Several states have so-called “Truth-in-Taxation” laws designed to mitigate steep property tax hikes like the ones Honolulu homeowners are facing.
When Andria Tupola first heard of a policy designed to prevent property taxes from rising sharply when property valuations rise, she filed the idea in her head as an interesting concept unrelated to her job at the time .
Then, Tupola was a Hawaii state representative seeking to learn more about the government’s tax policies at a national conference for state legislators held at the Utah State Capitol. One presentation focused on Utah’s “truth in taxation” statute.
The law is based on the premise that property taxes shouldn’t automatically increase simply because property values rise due to a hot housing market. Instead, taxes for homeowners generally remain stable unless elected officials explicitly raise taxes, even as property values skyrocket.
Fast forward to 2023 and rising property taxes are suddenly a big deal for Tupola, now a member of the Honolulu City Council. She and her city council colleagues are considering how to change Oahu’s property tax ordinances to deal with a firestorm of criticism from homeowners facing rising tax bills.
On an island with a high cost of living, such changes are especially difficult for homeowners struggling to get by, especially kupuna with fixed incomes.
Tupola says it’s time Honolulu started talking about a truth in the tax ordinance.
“It didn’t concern me when I first heard about it as a state legislator because we didn’t deal with property taxes,” he said.
But now that property taxes are the hot topic before the Honolulu City Council, he said, “that can be part of the discussion too.”
Tupola’s idea is just one of the proposals. Honolulu politicians are scrambling in the face of growing criticism from homeowners who pay most of the taxes used to keep Honolulu operating.
A bill proposed by Councilman Calvin Say, for example, could provide relief for some homeowners by streamlining residential property categories. A system that now classifies some properties as “Residential A”, on which the municipal tax is increased, would be eliminated. The properties would be categorized simply as “owner occupied” and “non-owner occupied”.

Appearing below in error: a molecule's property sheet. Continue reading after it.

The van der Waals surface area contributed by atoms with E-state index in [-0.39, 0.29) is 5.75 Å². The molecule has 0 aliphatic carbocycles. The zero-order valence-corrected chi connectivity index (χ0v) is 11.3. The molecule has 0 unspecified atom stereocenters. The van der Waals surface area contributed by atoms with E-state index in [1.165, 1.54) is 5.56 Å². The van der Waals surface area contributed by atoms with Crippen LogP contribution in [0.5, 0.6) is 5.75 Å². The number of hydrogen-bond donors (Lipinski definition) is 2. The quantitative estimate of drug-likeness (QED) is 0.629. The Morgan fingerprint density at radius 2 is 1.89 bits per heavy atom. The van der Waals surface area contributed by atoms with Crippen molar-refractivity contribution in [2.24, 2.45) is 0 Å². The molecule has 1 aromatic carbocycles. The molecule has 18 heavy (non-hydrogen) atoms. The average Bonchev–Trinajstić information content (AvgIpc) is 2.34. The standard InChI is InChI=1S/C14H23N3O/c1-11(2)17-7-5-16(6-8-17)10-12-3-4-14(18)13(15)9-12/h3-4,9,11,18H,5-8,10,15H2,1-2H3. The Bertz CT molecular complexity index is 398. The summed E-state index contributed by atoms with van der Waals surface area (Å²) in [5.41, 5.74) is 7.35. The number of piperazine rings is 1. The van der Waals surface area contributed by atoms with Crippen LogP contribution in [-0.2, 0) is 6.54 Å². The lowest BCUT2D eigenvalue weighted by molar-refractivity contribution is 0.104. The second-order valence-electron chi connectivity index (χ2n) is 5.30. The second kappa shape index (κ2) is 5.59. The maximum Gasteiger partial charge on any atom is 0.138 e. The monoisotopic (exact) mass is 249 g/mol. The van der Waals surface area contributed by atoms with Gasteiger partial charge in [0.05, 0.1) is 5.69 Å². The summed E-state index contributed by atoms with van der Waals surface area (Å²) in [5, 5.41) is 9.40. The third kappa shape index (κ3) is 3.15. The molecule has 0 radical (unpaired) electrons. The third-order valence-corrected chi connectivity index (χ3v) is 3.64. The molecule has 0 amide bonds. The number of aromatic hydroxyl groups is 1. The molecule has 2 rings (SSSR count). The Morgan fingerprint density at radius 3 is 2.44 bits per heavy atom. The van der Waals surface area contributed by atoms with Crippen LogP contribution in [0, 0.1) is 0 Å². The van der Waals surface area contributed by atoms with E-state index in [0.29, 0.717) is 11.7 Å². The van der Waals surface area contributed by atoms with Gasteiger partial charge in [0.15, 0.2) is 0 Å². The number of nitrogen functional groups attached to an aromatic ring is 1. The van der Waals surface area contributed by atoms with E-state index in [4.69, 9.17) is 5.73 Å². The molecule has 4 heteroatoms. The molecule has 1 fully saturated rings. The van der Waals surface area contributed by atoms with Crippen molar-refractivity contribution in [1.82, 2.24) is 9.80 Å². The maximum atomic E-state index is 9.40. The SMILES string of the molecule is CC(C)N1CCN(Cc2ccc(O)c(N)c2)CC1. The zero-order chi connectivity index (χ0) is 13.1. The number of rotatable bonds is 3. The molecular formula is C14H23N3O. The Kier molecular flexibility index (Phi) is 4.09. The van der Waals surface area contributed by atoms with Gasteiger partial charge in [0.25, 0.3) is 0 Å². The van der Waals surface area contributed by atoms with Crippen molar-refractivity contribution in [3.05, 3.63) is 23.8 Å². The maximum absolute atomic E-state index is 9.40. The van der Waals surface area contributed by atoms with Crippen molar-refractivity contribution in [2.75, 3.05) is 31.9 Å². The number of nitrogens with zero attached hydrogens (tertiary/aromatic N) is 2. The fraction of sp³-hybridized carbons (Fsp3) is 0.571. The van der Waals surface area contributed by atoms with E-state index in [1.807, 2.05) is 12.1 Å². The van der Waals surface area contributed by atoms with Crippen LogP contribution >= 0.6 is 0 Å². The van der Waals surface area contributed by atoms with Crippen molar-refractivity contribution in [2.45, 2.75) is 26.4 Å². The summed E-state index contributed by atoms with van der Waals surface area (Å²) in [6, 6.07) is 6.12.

Meanwhile, Radiant Board member Cordero also proposed changing the categories used to tax properties by creating, among other things, a classification system in which Honolulu would tax properties at four levels based on value.
Mayor Rick Blangiardi’s administration has floated the idea of giving homeowners a one-time tax break, such as a refund, that would pay off taxpayers if tax collections exceed what the city needs to operate.
The reason for this flurry of proposals has been well documented. After a decade in which Honolulu’s property tax collections soared more than 80 percent — to $1.51 billion in fiscal 2023 from $834 million in 2014 — city officials in December sent notices to homeowners heralding even larger-than-usual tax increases in the next tax year.
The reason: soaring real estate valuations. Even if the city doesn’t raise property tax rates, many landlords face tax escalation because officials have determined that property values have soared over the past year. On Oahu’s North Shore, for example, property valuations have increased by an average of 20.4%.